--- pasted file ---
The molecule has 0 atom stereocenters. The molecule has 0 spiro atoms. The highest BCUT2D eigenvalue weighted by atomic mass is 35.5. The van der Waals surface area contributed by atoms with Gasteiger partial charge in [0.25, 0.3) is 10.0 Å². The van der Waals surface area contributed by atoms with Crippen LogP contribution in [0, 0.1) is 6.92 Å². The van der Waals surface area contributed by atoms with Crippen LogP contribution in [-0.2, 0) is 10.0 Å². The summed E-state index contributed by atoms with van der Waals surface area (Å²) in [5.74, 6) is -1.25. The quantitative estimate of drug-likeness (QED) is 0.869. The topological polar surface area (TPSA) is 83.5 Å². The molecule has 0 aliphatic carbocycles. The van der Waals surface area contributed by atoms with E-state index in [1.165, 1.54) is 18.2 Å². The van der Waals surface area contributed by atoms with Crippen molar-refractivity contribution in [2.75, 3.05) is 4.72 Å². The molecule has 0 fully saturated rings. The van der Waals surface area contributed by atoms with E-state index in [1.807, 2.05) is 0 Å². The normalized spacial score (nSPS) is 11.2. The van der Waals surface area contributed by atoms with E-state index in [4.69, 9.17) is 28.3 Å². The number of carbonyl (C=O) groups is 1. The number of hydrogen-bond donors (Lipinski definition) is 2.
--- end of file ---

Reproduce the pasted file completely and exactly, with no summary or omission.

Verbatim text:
The molecule has 0 atom stereocenters. The molecule has 0 spiro atoms. The highest BCUT2D eigenvalue weighted by atomic mass is 35.5. The van der Waals surface area contributed by atoms with Gasteiger partial charge in [0.25, 0.3) is 10.0 Å². The van der Waals surface area contributed by atoms with Crippen LogP contribution in [0, 0.1) is 6.92 Å². The van der Waals surface area contributed by atoms with Crippen LogP contribution in [-0.2, 0) is 10.0 Å². The summed E-state index contributed by atoms with van der Waals surface area (Å²) in [5.74, 6) is -1.25. The quantitative estimate of drug-likeness (QED) is 0.869. The topological polar surface area (TPSA) is 83.5 Å². The molecule has 0 aliphatic carbocycles. The van der Waals surface area contributed by atoms with E-state index in [1.165, 1.54) is 18.2 Å². The van der Waals surface area contributed by atoms with Crippen molar-refractivity contribution in [2.75, 3.05) is 4.72 Å². The molecule has 0 fully saturated rings. The van der Waals surface area contributed by atoms with E-state index in [1.807, 2.05) is 0 Å². The normalized spacial score (nSPS) is 11.2. The van der Waals surface area contributed by atoms with E-state index in [4.69, 9.17) is 28.3 Å². The number of carbonyl (C=O) groups is 1. The number of hydrogen-bond donors (Lipinski definition) is 2.